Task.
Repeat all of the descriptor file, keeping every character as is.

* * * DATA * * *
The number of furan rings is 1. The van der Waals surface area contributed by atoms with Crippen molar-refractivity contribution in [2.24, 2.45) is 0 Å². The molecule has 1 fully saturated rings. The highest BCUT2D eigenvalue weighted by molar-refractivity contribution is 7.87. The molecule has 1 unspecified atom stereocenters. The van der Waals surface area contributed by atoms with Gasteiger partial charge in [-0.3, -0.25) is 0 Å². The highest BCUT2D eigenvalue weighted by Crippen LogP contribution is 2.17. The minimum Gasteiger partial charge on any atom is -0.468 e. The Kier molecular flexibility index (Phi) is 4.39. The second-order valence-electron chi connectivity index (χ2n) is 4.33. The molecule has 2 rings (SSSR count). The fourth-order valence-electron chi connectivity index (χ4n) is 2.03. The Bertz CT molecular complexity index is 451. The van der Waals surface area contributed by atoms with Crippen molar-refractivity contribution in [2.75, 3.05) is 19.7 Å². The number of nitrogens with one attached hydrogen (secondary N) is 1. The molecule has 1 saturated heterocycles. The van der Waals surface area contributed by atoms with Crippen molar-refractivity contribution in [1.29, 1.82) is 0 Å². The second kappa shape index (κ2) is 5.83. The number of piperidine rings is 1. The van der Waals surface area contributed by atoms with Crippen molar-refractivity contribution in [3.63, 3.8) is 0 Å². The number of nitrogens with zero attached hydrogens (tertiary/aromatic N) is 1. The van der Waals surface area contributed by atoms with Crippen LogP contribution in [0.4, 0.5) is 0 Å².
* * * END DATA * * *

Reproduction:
The number of furan rings is 1. The van der Waals surface area contributed by atoms with Crippen molar-refractivity contribution in [2.24, 2.45) is 0 Å². The molecule has 1 fully saturated rings. The highest BCUT2D eigenvalue weighted by molar-refractivity contribution is 7.87. The molecule has 1 unspecified atom stereocenters. The van der Waals surface area contributed by atoms with Gasteiger partial charge in [-0.3, -0.25) is 0 Å². The highest BCUT2D eigenvalue weighted by Crippen LogP contribution is 2.17. The minimum Gasteiger partial charge on any atom is -0.468 e. The Kier molecular flexibility index (Phi) is 4.39. The second-order valence-electron chi connectivity index (χ2n) is 4.33. The molecule has 2 rings (SSSR count). The fourth-order valence-electron chi connectivity index (χ4n) is 2.03. The Bertz CT molecular complexity index is 451. The van der Waals surface area contributed by atoms with Crippen molar-refractivity contribution in [2.75, 3.05) is 19.7 Å². The number of nitrogens with one attached hydrogen (secondary N) is 1. The molecule has 1 saturated heterocycles. The van der Waals surface area contributed by atoms with Crippen molar-refractivity contribution in [1.29, 1.82) is 0 Å². The second kappa shape index (κ2) is 5.83. The number of piperidine rings is 1. The van der Waals surface area contributed by atoms with Crippen molar-refractivity contribution in [3.63, 3.8) is 0 Å². The number of nitrogens with zero attached hydrogens (tertiary/aromatic N) is 1. The van der Waals surface area contributed by atoms with Crippen LogP contribution in [0.4, 0.5) is 0 Å².